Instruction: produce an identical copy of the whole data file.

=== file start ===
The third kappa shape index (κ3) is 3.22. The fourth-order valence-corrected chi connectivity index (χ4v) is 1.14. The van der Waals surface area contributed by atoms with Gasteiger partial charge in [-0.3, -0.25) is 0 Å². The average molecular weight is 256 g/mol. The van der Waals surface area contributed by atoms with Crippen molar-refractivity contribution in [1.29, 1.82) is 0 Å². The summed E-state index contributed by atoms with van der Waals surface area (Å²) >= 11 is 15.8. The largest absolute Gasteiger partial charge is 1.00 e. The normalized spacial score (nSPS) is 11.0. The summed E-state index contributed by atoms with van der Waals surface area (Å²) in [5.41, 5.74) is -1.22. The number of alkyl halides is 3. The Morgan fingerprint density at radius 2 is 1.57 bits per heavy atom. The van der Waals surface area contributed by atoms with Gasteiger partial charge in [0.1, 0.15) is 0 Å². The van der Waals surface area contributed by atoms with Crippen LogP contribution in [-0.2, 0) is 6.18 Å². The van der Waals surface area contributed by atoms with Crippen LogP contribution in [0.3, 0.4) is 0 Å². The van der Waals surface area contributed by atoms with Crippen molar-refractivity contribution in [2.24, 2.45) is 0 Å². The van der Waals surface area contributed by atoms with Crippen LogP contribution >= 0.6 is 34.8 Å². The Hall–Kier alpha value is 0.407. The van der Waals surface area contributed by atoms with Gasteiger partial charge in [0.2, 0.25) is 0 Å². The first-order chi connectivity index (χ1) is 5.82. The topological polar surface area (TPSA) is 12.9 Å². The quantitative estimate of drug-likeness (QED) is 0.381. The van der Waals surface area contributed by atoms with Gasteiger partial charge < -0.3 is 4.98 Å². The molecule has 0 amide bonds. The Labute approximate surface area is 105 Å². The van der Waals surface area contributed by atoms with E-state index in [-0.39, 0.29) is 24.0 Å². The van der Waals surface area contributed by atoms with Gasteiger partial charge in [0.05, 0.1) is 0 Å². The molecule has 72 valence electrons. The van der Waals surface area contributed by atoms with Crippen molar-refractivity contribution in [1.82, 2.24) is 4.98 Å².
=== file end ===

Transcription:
The third kappa shape index (κ3) is 3.22. The fourth-order valence-corrected chi connectivity index (χ4v) is 1.14. The van der Waals surface area contributed by atoms with Gasteiger partial charge in [-0.3, -0.25) is 0 Å². The average molecular weight is 256 g/mol. The van der Waals surface area contributed by atoms with Crippen molar-refractivity contribution in [1.29, 1.82) is 0 Å². The summed E-state index contributed by atoms with van der Waals surface area (Å²) >= 11 is 15.8. The largest absolute Gasteiger partial charge is 1.00 e. The normalized spacial score (nSPS) is 11.0. The summed E-state index contributed by atoms with van der Waals surface area (Å²) in [5.41, 5.74) is -1.22. The number of alkyl halides is 3. The Morgan fingerprint density at radius 2 is 1.57 bits per heavy atom. The van der Waals surface area contributed by atoms with Gasteiger partial charge in [0.1, 0.15) is 0 Å². The van der Waals surface area contributed by atoms with Crippen LogP contribution in [-0.2, 0) is 6.18 Å². The van der Waals surface area contributed by atoms with Crippen LogP contribution in [0.3, 0.4) is 0 Å². The van der Waals surface area contributed by atoms with Crippen molar-refractivity contribution in [2.24, 2.45) is 0 Å². The van der Waals surface area contributed by atoms with Crippen LogP contribution >= 0.6 is 34.8 Å². The Hall–Kier alpha value is 0.407. The van der Waals surface area contributed by atoms with Gasteiger partial charge in [0.2, 0.25) is 0 Å². The first-order chi connectivity index (χ1) is 5.82. The topological polar surface area (TPSA) is 12.9 Å². The quantitative estimate of drug-likeness (QED) is 0.381. The van der Waals surface area contributed by atoms with Gasteiger partial charge < -0.3 is 4.98 Å². The molecule has 0 amide bonds. The Labute approximate surface area is 105 Å². The van der Waals surface area contributed by atoms with E-state index in [-0.39, 0.29) is 24.0 Å². The van der Waals surface area contributed by atoms with Gasteiger partial charge in [0.05, 0.1) is 0 Å². The molecule has 72 valence electrons. The van der Waals surface area contributed by atoms with Crippen molar-refractivity contribution in [1.82, 2.24) is 4.98 Å².